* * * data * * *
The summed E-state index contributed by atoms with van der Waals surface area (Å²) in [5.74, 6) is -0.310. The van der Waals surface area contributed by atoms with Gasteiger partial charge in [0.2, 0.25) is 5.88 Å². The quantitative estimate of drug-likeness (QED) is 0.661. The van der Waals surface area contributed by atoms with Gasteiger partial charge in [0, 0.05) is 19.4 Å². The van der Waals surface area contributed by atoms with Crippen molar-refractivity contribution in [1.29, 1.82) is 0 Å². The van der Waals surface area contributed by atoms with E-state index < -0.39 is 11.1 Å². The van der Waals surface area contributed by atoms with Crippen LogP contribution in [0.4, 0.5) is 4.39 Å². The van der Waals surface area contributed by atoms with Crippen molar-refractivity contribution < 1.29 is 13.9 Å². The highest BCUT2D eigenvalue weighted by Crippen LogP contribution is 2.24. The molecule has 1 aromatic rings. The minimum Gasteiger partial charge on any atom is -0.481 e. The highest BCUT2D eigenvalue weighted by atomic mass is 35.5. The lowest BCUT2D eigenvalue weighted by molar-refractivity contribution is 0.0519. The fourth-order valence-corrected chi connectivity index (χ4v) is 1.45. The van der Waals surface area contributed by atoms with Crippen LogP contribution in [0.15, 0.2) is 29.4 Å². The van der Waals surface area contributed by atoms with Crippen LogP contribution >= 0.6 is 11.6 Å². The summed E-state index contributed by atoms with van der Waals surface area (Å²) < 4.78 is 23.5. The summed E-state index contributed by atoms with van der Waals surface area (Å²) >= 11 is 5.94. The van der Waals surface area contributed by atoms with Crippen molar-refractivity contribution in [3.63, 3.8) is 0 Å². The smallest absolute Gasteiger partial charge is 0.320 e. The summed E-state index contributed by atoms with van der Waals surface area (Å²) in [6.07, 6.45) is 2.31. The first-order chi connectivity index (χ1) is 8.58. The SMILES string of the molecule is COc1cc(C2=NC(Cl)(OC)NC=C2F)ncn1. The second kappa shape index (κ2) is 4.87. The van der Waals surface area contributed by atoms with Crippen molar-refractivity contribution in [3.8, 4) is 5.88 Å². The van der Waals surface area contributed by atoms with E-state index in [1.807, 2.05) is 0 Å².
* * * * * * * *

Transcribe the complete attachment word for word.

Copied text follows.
The summed E-state index contributed by atoms with van der Waals surface area (Å²) in [5.74, 6) is -0.310. The van der Waals surface area contributed by atoms with Gasteiger partial charge in [0.2, 0.25) is 5.88 Å². The quantitative estimate of drug-likeness (QED) is 0.661. The van der Waals surface area contributed by atoms with Gasteiger partial charge in [0, 0.05) is 19.4 Å². The van der Waals surface area contributed by atoms with Crippen molar-refractivity contribution in [1.29, 1.82) is 0 Å². The van der Waals surface area contributed by atoms with E-state index < -0.39 is 11.1 Å². The van der Waals surface area contributed by atoms with Crippen LogP contribution in [0.4, 0.5) is 4.39 Å². The van der Waals surface area contributed by atoms with Crippen molar-refractivity contribution < 1.29 is 13.9 Å². The highest BCUT2D eigenvalue weighted by Crippen LogP contribution is 2.24. The molecule has 1 aromatic rings. The minimum Gasteiger partial charge on any atom is -0.481 e. The highest BCUT2D eigenvalue weighted by atomic mass is 35.5. The lowest BCUT2D eigenvalue weighted by molar-refractivity contribution is 0.0519. The fourth-order valence-corrected chi connectivity index (χ4v) is 1.45. The van der Waals surface area contributed by atoms with Crippen LogP contribution in [0.15, 0.2) is 29.4 Å². The van der Waals surface area contributed by atoms with Crippen LogP contribution >= 0.6 is 11.6 Å². The summed E-state index contributed by atoms with van der Waals surface area (Å²) < 4.78 is 23.5. The summed E-state index contributed by atoms with van der Waals surface area (Å²) >= 11 is 5.94. The van der Waals surface area contributed by atoms with Crippen molar-refractivity contribution in [3.63, 3.8) is 0 Å². The smallest absolute Gasteiger partial charge is 0.320 e. The summed E-state index contributed by atoms with van der Waals surface area (Å²) in [6.07, 6.45) is 2.31. The first-order chi connectivity index (χ1) is 8.58. The SMILES string of the molecule is COc1cc(C2=NC(Cl)(OC)NC=C2F)ncn1. The second kappa shape index (κ2) is 4.87. The van der Waals surface area contributed by atoms with Crippen molar-refractivity contribution in [3.8, 4) is 5.88 Å². The van der Waals surface area contributed by atoms with E-state index in [1.807, 2.05) is 0 Å².